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Glossary

Variance Analysis

Variance analysis is a controlling instrument that is used to compare the actual results of a company or project with the planned goals and budgets. Deviations are identified, analyzed, and appropriate measures are initiated to improve performance. The main goal of variance analysis is to increase the efficiency and profitability of a company and to enable optimal resource allocation.

Variance Analysis: Detailed Information

Within the scope of variance analysis, the following steps are taken:

       
  1. Determining the deviations between actual values and target values
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  3. Identification of the causes of the deviations
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  5. Evaluation of the deviations based on their significance and impact
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  7. Development of measures to correct the deviations
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  9. Monitoring the implementation of the measures and success control

1. Determining the deviations between actual values and target values

In the first step of variance analysis, the actual results (actual values) are compared with the planned goals and budgets (target values). Various key figures and sizes can be considered, such as sales, costs, profit, productivity, or quality. It is important that the actual and target values are determined and compared on a consistent basis in order to obtain meaningful results.

2. Identification of the causes of the deviations

Once the deviations have been determined, it is necessary to identify the reasons for the differences that have arisen. Internal and external factors may play a role, such as market changes, competition, misjudgments, unforeseen events, or problems in internal organization and processes. A systematic cause analysis is crucial in order to be able to develop targeted measures for improvement.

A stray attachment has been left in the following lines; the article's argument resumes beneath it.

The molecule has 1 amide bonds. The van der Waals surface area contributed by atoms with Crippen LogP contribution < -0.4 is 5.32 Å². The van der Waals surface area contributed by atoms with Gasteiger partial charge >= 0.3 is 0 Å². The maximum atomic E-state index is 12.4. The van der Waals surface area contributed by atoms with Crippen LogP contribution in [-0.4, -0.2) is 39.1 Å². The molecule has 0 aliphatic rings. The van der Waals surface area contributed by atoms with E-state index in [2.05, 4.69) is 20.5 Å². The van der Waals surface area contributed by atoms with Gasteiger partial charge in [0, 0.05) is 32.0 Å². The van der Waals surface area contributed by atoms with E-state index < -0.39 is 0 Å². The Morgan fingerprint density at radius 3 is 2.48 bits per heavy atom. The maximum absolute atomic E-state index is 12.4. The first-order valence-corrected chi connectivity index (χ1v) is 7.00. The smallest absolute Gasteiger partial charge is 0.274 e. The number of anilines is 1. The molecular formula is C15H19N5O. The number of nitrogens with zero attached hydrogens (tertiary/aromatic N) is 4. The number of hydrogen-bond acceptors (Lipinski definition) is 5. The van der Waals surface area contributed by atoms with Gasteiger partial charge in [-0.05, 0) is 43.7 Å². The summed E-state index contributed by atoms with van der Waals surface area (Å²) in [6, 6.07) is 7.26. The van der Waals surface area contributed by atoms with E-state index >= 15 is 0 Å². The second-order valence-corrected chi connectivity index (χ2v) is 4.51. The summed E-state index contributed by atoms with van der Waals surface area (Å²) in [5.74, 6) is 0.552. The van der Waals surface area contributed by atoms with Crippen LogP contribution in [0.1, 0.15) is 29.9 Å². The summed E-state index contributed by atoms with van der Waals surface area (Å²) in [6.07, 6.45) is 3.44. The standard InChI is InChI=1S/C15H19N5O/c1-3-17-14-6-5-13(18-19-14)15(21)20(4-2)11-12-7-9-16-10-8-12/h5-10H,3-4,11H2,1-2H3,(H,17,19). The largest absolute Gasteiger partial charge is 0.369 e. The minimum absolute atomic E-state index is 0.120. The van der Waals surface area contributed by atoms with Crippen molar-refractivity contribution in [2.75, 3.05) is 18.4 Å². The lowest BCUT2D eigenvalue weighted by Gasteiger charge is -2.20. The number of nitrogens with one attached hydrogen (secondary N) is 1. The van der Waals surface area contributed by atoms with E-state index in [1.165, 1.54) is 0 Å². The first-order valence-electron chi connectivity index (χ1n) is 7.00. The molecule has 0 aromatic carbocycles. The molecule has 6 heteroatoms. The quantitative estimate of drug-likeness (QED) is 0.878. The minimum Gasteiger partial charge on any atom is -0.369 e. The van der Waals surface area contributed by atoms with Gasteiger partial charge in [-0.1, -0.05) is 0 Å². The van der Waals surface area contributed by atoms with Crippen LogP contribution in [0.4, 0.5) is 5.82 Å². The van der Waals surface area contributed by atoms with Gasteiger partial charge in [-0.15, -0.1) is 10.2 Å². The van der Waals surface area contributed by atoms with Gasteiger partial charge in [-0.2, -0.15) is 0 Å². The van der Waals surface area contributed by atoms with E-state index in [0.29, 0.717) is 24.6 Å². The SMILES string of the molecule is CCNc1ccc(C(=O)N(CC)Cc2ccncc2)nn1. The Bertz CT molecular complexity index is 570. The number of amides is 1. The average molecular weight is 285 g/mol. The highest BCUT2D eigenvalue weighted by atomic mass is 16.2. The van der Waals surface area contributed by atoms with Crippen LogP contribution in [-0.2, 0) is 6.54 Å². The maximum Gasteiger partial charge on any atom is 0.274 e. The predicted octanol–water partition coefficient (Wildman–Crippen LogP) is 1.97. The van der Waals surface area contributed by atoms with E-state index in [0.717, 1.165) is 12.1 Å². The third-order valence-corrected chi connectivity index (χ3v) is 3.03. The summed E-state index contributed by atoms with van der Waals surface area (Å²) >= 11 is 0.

3. Evaluation of the deviations based on their significance and impact

Not every deviation is equally important and requires immediate action. Therefore, it is important to evaluate and prioritize the identified deviations and their causes. A distinction can be made between positive and negative deviations, where positive deviations (e.g. higher sales than planned) may need to be addressed less urgently than negative ones (e.g. higher costs than planned). Moreover, the impact of the deviations on the overall performance of the company or project should be taken into account.

4. Development of measures to correct the deviations

Based on the evaluation and prioritization of the deviations, targeted measures for improvement can be developed. Depending on the cause and impact of the deviations, these measures can vary, for example:

       
  • Adjustment of planning and budgeting
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  • Optimization of processes and procedures
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  • Adjustment of resource allocation and deployment
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  • Change in marketing or sales strategy
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  • Implementation of quality management or risk management systems

5. Monitoring the implementation of the measures and success control

After measures to correct the deviations have been developed and initiated, continuous monitoring of the implementation and success control is necessary. Variance analysis can be used again to measure the success of the measures based on the reduction of deviations. This can establish a continuous improvement process in the company, contributing to increased efficiency and profitability.

Conclusion

Variance analysis is an important controlling instrument that supports companies in improving their performance and optimally allocating their resources. By identifying, analyzing, and evaluating deviations, as well as developing and implementing corrective measures, companies can increase their efficiency and profitability and successfully respond to changes in the market and competition.